Not exactly new news, but something that I did want to update everyone on. The $100 computer project that MIT has been working on for the last couple years has now been rolled out. It’s a bright green (I’m not sure why they chose that color) bit of useful hardware, built for everyday use by kids in third-world countries.
Negroponte, the whiz behind MIT’s Media Lab, recently unveiled at the UN’s World Summit on the Information Society (WSIS). Big names in technology are interested: Bill Gates, Michael Dell and Steve Jobs just to name a few. Companies like Google and AMD have provided some financial backing, and governments around the world are starting to place orders. Overall, he’s done a masterful job of creating buzz within this high-profile group of mega millionnaires and heads of state, which might be all that’s needed to provide enough cash flow for this project to take off.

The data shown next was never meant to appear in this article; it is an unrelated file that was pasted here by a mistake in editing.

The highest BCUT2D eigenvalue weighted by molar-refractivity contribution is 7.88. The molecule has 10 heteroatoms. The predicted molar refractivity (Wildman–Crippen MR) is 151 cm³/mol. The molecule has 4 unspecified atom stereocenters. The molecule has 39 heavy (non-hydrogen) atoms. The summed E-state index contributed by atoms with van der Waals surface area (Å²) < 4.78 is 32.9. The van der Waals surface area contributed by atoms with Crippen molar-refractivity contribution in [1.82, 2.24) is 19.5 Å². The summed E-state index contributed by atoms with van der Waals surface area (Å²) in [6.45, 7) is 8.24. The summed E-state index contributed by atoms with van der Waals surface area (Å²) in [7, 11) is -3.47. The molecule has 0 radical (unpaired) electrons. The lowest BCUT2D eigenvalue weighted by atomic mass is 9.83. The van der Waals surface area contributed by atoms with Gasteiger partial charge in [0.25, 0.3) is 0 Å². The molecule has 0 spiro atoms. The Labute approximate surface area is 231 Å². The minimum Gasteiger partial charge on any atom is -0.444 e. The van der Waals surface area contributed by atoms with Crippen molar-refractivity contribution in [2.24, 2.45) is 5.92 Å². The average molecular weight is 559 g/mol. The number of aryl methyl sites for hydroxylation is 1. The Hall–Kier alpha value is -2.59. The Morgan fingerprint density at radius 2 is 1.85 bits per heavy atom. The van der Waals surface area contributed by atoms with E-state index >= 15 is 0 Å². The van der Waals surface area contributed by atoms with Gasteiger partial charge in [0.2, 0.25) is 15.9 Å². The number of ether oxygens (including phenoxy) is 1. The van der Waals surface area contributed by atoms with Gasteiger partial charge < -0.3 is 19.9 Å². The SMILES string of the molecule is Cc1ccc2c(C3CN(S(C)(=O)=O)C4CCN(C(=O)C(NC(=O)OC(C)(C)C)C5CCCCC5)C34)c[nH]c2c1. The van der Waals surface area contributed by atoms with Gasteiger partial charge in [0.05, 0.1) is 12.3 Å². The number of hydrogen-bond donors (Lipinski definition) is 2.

What I think is great, is that Negroponte is discussing the idea of making a model to sell to the public. It would retail at around $150, and would help subsidize the non-profit model. Again a masterful stroke to gain awareness and dollars. I know I will buy one, if for nothing more than testing. Think of how many others might buy enough for a village, town or school all on their own.
What’s in the package?
… the tiny laptop will be a stripped-down affair, usable for basic word-processing, Internet, and e-mail. It has no hard drive, instead using flash memory like that in a digital camera. The processor, from AMD, runs at a pokey 500 megahertz. Though spartan, the design is also ingenious: Each laptop will include a Wi-Fi radio transmitter designed to knit machines into a wireless “mesh” so they can share a Net connection, passing it from one computer to the next. Though the laptop has a power cord, that cool little crank can also provide roughly ten minutes of juice for each minute of turning. (from Fortune Magazine)